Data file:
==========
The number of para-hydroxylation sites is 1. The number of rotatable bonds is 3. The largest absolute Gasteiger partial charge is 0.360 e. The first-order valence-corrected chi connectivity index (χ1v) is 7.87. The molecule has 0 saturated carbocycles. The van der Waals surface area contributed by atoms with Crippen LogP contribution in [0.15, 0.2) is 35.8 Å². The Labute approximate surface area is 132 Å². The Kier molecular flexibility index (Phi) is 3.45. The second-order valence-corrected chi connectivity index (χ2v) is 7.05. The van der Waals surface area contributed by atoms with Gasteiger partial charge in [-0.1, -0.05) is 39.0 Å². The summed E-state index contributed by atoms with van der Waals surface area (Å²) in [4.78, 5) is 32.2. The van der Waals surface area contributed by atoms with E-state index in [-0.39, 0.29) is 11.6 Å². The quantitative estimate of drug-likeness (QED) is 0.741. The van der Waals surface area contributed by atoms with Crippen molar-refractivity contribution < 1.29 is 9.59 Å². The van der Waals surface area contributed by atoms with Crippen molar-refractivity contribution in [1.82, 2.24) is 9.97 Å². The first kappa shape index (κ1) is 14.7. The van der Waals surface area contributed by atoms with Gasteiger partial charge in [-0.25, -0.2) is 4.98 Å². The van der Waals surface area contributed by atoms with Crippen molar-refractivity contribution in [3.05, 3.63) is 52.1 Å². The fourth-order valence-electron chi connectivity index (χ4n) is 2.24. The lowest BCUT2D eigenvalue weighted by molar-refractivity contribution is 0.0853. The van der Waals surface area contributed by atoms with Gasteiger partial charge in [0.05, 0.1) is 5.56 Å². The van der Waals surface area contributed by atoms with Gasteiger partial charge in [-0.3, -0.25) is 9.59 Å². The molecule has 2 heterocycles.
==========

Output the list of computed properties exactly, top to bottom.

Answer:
The number of para-hydroxylation sites is 1. The number of rotatable bonds is 3. The largest absolute Gasteiger partial charge is 0.360 e. The first-order valence-corrected chi connectivity index (χ1v) is 7.87. The molecule has 0 saturated carbocycles. The van der Waals surface area contributed by atoms with Crippen LogP contribution in [0.15, 0.2) is 35.8 Å². The Labute approximate surface area is 132 Å². The Kier molecular flexibility index (Phi) is 3.45. The second-order valence-corrected chi connectivity index (χ2v) is 7.05. The van der Waals surface area contributed by atoms with Gasteiger partial charge in [-0.1, -0.05) is 39.0 Å². The summed E-state index contributed by atoms with van der Waals surface area (Å²) in [4.78, 5) is 32.2. The van der Waals surface area contributed by atoms with E-state index in [-0.39, 0.29) is 11.6 Å². The quantitative estimate of drug-likeness (QED) is 0.741. The van der Waals surface area contributed by atoms with Crippen molar-refractivity contribution < 1.29 is 9.59 Å². The van der Waals surface area contributed by atoms with Crippen molar-refractivity contribution in [1.82, 2.24) is 9.97 Å². The first kappa shape index (κ1) is 14.7. The van der Waals surface area contributed by atoms with Gasteiger partial charge in [-0.25, -0.2) is 4.98 Å². The van der Waals surface area contributed by atoms with Crippen molar-refractivity contribution in [3.05, 3.63) is 52.1 Å². The fourth-order valence-electron chi connectivity index (χ4n) is 2.24. The lowest BCUT2D eigenvalue weighted by molar-refractivity contribution is 0.0853. The van der Waals surface area contributed by atoms with Gasteiger partial charge in [0.05, 0.1) is 5.56 Å². The van der Waals surface area contributed by atoms with Gasteiger partial charge in [-0.3, -0.25) is 9.59 Å². The molecule has 2 heterocycles.